A large and broad tip may be due to excessive skin thickness alone and removing cartilage will not only be ineffective, it will often prove counterproductive. At other times, the broad tip may be due to a wide angle at the intermediate crus, vertically oriented lateral crura, or simple lower lateral cartilage hypertrophy.
Other relatively minor tip irregularities may be readily apparent in individuals with thin skin. Examples of this include a pointy lesion at the tip that may resemble a cutaneous cyst but in fact represents a bossae at the intermediate crus.


After the analysis and identification of the anatomic etiologies of deformities, one moves forward with precise surgical planning. As the specific surgical maneuver, be it a resection, graft, or suture, is planned, one must think through the secondary effects of it as well. For each intervention, there is a primary impact that targets the leading aesthetic deformity. In addition, there are minor alterations that will occur. As an example, a cephalic trim will refine the nasal tip if the lower lateral cartilages are prominent. The secondary effects include some tip deprojection and cephalic rotation. These must be considered and anticipated.
Finally, illusions in rhinoplasty are a powerful tool yet often overlooked. There are numerous examples of how a specific change in one part of the nose will influence the balance of the nose on the entire face. A plumping graft at the nasolabial angle will not only blunt the angle but create the illusion of cephalic tip rotation. A chin implant can bring tremendous balance to the face and appear to reduce a prominent nose.


Dorsal augmentation

Augmenting the dorsum is a very common goal, especially in Asia. There are numerous techniques employed, each with their unique merits. The anatomic etiology of the low dorsum is equally varied. It may be limited to the upper third, namely the nasal bones. It can be isolated to the middle vault, the classic "saddle nose deformity." Similarly, the tip can be ptotic and require all together different techniques. Augmentation grafts can be broken down into their intrinsic material (Table 4).


While not endorsed by many, injectable soft tissue fillers offer a less expensive, in-office alternative to surgical repair of smaller dorsal depressions. They are able to fill minor tissue defects, and are especially useful in correction of post-rhinoplasty asymmetry. The "catch" of injectable fillers is that they are temporary, must be replaced at regular intervals to maintain the aesthetic effects, and should not be used in the lower 1/3rd of the nose. Of note, this treatment method is controversial, and has been associated with small vessel thrombosis, skin necrosis, infection, and granuloma formation (5). Silicone in particular has been identified as a potential risk of necrosis, and should be carefully weighed before use. However, injectable fillers may have a more defined role in the future and the practitioner should stayed tuned with the current fillers and techniques.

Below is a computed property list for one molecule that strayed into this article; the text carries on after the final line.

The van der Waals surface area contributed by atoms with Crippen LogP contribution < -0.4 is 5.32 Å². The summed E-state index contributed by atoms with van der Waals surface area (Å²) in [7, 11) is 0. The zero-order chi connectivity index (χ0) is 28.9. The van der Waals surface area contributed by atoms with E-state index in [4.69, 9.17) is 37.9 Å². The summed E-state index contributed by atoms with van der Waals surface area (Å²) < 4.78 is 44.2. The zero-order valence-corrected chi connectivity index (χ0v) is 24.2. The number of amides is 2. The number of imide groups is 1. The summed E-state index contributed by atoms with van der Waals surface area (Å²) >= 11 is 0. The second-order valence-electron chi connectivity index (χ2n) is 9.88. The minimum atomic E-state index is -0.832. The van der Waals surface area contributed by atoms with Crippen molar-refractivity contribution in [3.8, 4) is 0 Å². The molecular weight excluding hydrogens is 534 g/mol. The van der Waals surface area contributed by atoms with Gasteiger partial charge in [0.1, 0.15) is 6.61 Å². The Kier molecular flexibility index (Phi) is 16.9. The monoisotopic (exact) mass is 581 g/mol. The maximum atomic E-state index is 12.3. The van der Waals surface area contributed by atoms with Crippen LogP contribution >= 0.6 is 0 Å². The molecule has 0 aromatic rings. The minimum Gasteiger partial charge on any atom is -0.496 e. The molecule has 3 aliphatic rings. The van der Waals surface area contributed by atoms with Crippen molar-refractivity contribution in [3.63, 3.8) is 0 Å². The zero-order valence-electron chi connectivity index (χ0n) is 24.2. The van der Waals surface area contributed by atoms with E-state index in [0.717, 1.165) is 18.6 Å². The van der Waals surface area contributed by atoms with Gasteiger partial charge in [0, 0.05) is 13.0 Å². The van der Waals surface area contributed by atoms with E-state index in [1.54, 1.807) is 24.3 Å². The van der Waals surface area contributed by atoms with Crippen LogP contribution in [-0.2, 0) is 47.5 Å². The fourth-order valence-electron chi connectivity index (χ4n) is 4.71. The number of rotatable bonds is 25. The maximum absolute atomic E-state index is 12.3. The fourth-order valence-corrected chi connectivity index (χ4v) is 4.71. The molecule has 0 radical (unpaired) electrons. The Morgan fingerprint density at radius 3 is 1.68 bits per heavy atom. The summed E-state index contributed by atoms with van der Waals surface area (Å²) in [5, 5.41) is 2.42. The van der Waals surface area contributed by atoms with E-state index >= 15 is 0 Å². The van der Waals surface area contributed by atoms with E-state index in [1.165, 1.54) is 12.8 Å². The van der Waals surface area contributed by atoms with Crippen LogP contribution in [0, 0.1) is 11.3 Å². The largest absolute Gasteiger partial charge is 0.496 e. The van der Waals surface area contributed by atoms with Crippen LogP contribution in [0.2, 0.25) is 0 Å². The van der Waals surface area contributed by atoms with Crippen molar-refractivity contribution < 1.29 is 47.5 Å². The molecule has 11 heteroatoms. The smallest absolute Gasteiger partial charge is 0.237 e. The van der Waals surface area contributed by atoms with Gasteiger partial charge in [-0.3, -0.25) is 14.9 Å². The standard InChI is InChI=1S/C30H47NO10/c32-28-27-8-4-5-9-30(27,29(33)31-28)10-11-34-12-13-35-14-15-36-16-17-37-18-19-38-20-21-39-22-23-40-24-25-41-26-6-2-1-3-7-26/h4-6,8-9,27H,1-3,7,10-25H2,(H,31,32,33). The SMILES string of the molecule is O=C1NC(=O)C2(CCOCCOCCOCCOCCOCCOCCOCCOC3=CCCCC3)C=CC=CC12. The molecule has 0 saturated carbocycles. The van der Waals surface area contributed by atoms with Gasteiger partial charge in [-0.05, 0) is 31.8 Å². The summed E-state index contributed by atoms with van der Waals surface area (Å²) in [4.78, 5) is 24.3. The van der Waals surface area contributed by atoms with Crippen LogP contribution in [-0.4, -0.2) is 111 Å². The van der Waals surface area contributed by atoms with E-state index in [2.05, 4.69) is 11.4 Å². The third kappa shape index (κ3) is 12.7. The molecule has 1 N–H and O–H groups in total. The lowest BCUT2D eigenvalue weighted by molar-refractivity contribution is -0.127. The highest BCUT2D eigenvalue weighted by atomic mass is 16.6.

North (6) first defined the ideal characteristics for an implantable material in facial reconstruction in 1953. A graft should be easily accessible, well tolerated by the host, show no tendency to perforate through skin or mucous membranes, even in areas prone to repeated minor trauma (such as the nose), and it should not show tendency to distort or resorb. Over the last century, surgeons have attempted to meet these criteria with a wide variety of materials in the face.


Harvested from non-human sources, these have been historically popular areas of investigation, but for the most part are not recommended for nasal reconstruction. Implantation of bovine cartilage resulted in intense inflammatory reactions and high rates of resorption (7). Some studies have explored the use of porcine small intestinal mucosa (PSIS) for nasal septal perforations with mixed results.


Different substances have been tried for implantation into the body (7). Requirements include a substance that's nontoxic and nonallergenic, easy to sculpt and sterilize, and a substance that resists resorption, rejection and extrusion. These should not be used in patients with a systemic chondritis or other reactive process, as these patients will be at an increased risk for implant rejection.